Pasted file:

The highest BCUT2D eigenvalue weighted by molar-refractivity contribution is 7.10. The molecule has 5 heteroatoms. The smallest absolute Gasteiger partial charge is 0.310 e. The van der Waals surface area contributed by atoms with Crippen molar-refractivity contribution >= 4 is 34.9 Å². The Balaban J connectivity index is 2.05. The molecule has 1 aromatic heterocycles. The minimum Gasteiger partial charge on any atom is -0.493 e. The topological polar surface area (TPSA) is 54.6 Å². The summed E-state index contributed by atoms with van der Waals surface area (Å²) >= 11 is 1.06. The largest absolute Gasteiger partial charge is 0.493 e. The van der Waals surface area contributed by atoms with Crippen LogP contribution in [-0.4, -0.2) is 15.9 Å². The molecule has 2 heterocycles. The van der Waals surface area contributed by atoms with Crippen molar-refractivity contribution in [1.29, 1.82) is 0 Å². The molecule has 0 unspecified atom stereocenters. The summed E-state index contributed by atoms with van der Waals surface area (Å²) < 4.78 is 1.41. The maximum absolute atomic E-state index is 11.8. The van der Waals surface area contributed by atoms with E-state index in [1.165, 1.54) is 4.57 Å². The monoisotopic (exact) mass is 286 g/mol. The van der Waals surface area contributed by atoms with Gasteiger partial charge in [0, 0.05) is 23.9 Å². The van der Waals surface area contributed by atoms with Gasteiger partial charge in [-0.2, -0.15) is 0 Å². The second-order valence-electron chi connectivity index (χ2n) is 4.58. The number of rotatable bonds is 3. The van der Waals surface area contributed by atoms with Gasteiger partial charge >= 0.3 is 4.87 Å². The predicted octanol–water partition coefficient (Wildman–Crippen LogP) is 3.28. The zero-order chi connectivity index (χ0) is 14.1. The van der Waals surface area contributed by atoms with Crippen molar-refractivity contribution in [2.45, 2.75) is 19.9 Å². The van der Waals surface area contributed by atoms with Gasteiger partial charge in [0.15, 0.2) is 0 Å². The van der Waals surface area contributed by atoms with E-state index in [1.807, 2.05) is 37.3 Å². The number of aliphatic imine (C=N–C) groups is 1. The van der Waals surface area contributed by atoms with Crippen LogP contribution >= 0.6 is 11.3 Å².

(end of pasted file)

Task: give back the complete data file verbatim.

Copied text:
The highest BCUT2D eigenvalue weighted by molar-refractivity contribution is 7.10. The molecule has 5 heteroatoms. The smallest absolute Gasteiger partial charge is 0.310 e. The van der Waals surface area contributed by atoms with Crippen molar-refractivity contribution >= 4 is 34.9 Å². The Balaban J connectivity index is 2.05. The molecule has 1 aromatic heterocycles. The minimum Gasteiger partial charge on any atom is -0.493 e. The topological polar surface area (TPSA) is 54.6 Å². The summed E-state index contributed by atoms with van der Waals surface area (Å²) >= 11 is 1.06. The largest absolute Gasteiger partial charge is 0.493 e. The van der Waals surface area contributed by atoms with Crippen LogP contribution in [-0.4, -0.2) is 15.9 Å². The molecule has 2 heterocycles. The van der Waals surface area contributed by atoms with Crippen molar-refractivity contribution in [1.29, 1.82) is 0 Å². The molecule has 0 unspecified atom stereocenters. The summed E-state index contributed by atoms with van der Waals surface area (Å²) < 4.78 is 1.41. The maximum absolute atomic E-state index is 11.8. The van der Waals surface area contributed by atoms with E-state index in [1.165, 1.54) is 4.57 Å². The monoisotopic (exact) mass is 286 g/mol. The van der Waals surface area contributed by atoms with Gasteiger partial charge in [0, 0.05) is 23.9 Å². The van der Waals surface area contributed by atoms with Gasteiger partial charge in [-0.2, -0.15) is 0 Å². The second-order valence-electron chi connectivity index (χ2n) is 4.58. The number of rotatable bonds is 3. The van der Waals surface area contributed by atoms with Gasteiger partial charge >= 0.3 is 4.87 Å². The predicted octanol–water partition coefficient (Wildman–Crippen LogP) is 3.28. The zero-order chi connectivity index (χ0) is 14.1. The van der Waals surface area contributed by atoms with Crippen molar-refractivity contribution in [2.45, 2.75) is 19.9 Å². The van der Waals surface area contributed by atoms with Gasteiger partial charge in [0.15, 0.2) is 0 Å². The van der Waals surface area contributed by atoms with E-state index in [1.807, 2.05) is 37.3 Å². The number of aliphatic imine (C=N–C) groups is 1. The van der Waals surface area contributed by atoms with Crippen LogP contribution >= 0.6 is 11.3 Å².